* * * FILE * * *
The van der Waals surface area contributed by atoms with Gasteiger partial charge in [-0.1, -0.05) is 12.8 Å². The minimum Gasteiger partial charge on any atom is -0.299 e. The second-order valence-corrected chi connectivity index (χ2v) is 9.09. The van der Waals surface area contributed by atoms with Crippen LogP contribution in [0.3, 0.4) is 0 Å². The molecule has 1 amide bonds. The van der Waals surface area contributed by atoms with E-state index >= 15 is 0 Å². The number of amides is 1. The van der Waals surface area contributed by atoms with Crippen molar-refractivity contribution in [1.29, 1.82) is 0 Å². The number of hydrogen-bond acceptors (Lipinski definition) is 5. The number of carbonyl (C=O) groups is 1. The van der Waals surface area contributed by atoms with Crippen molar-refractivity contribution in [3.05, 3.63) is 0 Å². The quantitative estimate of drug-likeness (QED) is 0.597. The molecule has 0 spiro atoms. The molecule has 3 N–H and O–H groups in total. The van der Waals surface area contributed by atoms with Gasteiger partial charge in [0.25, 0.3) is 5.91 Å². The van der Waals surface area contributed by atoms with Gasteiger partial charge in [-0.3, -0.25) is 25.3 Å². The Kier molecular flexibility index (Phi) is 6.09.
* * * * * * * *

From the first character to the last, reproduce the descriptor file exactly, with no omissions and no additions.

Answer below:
The van der Waals surface area contributed by atoms with Gasteiger partial charge in [-0.1, -0.05) is 12.8 Å². The minimum Gasteiger partial charge on any atom is -0.299 e. The second-order valence-corrected chi connectivity index (χ2v) is 9.09. The van der Waals surface area contributed by atoms with Crippen LogP contribution in [0.3, 0.4) is 0 Å². The molecule has 1 amide bonds. The van der Waals surface area contributed by atoms with E-state index >= 15 is 0 Å². The number of amides is 1. The van der Waals surface area contributed by atoms with Crippen molar-refractivity contribution in [1.29, 1.82) is 0 Å². The number of hydrogen-bond acceptors (Lipinski definition) is 5. The number of carbonyl (C=O) groups is 1. The van der Waals surface area contributed by atoms with Crippen molar-refractivity contribution in [3.05, 3.63) is 0 Å². The quantitative estimate of drug-likeness (QED) is 0.597. The molecule has 0 spiro atoms. The molecule has 3 N–H and O–H groups in total. The van der Waals surface area contributed by atoms with Gasteiger partial charge in [0.25, 0.3) is 5.91 Å². The van der Waals surface area contributed by atoms with Gasteiger partial charge in [-0.3, -0.25) is 25.3 Å². The Kier molecular flexibility index (Phi) is 6.09.